Surviving America in the Twenty-First Century
Jessica Bruder - 2018-09-04 (first published in 2017)
Goodreads Rating
From the beet fields of North Dakota to the campgrounds of California to Amazon’s CamperForce program in Texas, employers have discovered a new, low-cost labor pool, made up largely of transient older adults. These invisible casualties of the Great Recession have taken to the road by the tens of thousands in RVs and modified vans, forming a growing...
Elon Musk book cover
Elon Musk
Tesla, SpaceX, and the Quest for a Fantastic Future
Ashlee Vance - 2017-01-24 (first published in 2015)
Goodreads Rating
In the spirit of Steve Jobs and Moneyball, Elon Musk is both an illuminating and authorized look at the extraordinary life of one of Silicon Valley’s most exciting, unpredictable, and ambitious entrepreneurs—a real-life Tony Stark—and a fascinating exploration of the renewal of American invention and its new “makers.”Elon Musk spotlights the techno...
Ninety Percent of Everything book cover
Ninety Percent of Everything
Inside Shipping, the Invisible Industry That Puts Clothes on Your Back, Gas in Your Car, and Food on Your Plate
Rose George - 2014-09-09 (first published in 2013)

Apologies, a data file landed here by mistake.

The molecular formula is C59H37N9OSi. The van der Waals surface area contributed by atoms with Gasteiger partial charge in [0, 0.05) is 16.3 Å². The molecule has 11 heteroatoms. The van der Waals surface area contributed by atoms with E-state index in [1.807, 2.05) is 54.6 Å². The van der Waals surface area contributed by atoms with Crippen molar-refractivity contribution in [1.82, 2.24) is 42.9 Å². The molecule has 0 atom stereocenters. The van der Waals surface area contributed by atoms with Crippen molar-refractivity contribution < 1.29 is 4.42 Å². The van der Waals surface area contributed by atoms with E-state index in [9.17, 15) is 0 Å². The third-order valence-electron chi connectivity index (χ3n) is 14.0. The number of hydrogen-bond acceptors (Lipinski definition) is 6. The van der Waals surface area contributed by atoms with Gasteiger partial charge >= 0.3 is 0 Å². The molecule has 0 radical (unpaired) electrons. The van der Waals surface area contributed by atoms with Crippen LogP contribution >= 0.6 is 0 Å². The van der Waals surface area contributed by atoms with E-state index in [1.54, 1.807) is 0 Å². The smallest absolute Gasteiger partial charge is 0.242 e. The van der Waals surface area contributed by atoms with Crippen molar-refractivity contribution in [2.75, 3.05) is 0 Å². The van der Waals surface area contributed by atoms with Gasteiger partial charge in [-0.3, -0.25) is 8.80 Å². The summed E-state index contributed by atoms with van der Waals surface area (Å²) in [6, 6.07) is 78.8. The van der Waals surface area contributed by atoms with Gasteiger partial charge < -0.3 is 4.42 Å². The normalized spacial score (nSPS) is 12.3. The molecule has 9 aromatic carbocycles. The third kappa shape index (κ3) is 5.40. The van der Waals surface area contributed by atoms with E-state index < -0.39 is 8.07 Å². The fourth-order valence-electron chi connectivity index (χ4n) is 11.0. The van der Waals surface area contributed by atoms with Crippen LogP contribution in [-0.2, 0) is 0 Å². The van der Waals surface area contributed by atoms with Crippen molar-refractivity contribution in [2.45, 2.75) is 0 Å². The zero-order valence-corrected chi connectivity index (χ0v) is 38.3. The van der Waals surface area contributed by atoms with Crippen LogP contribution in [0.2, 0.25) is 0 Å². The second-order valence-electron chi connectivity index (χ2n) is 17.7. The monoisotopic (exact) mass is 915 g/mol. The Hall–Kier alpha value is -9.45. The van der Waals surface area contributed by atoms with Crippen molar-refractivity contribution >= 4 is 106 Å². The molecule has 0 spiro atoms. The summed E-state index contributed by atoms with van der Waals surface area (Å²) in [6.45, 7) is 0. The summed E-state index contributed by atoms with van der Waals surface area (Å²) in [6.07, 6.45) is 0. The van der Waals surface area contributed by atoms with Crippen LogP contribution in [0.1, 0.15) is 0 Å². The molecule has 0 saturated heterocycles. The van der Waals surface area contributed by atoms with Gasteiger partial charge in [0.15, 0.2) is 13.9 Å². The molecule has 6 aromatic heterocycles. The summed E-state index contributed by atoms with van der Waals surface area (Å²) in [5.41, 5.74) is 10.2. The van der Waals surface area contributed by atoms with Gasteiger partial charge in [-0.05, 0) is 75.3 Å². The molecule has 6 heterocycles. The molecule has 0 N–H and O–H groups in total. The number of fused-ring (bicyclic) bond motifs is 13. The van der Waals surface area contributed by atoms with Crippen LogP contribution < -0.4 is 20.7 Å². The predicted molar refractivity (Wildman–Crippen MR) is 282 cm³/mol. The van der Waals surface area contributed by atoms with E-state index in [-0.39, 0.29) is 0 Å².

Goodreads Rating
On ship-tracking Web sites, the waters are black with dots. Each dot is a ship; each ship is laden with boxes; each box is laden with goods. In postindustrial economies, we no longer produce but buy, and so we must ship. Without shipping there would be no clothes, food, paper, or fuel. Without all those dots, the world would not work. Yet freight s...
Also recommended by
Chris SaccaShervin Pishevar
Insanely Great book cover
Insanely Great
The Life and Times of Macintosh, the Computer that changed Everything
Steven Levy - 2012-01-16 (first published in 1993)
Goodreads Rating
The creation of the Mac in 1984 catapulted America into the digital millennium, captured a fanatic cult audience, and transformed the computer industry into an unprecedented mix of technology, economics, and show business. Now veteran technology writer and Newsweek senior editor Steven Levy zooms in on the great machine and the fortunes of the uniq...
Catching Fire book cover
Catching Fire
How Cooking Made Us Human
Richard Wrangham - 2010-09-06 (first published in 2009)
Goodreads Rating
The groundbreaking theory of how fire and food drove the evolution of modern humansEver since Darwin and The Descent of Man, the evolution and world-wide dispersal of humans has been attributed to our intelligence and adaptability. But in Catching Fire, renowned primatologist Richard Wrangham presents a startling alternative: our evolutionary succe...
Also recommended by
Jordan Peterson
The One Best Way book cover
The One Best Way
Frederick Winslow Taylor and the Enigma of Efficiency (The MIT Press)
Robert Kanigel - 2005-01-14 (first published in 1997)
Goodreads Rating
The definitive biography of the first efficiency expert.Frederick Winslow Taylor (1856-1915) was the first efficiency expert, the original time-and-motion man--the father of scientific management, the inventor of a system that became known, inevitably enough, as Taylorism. In the past the man has been first. In the future the System will be first, ...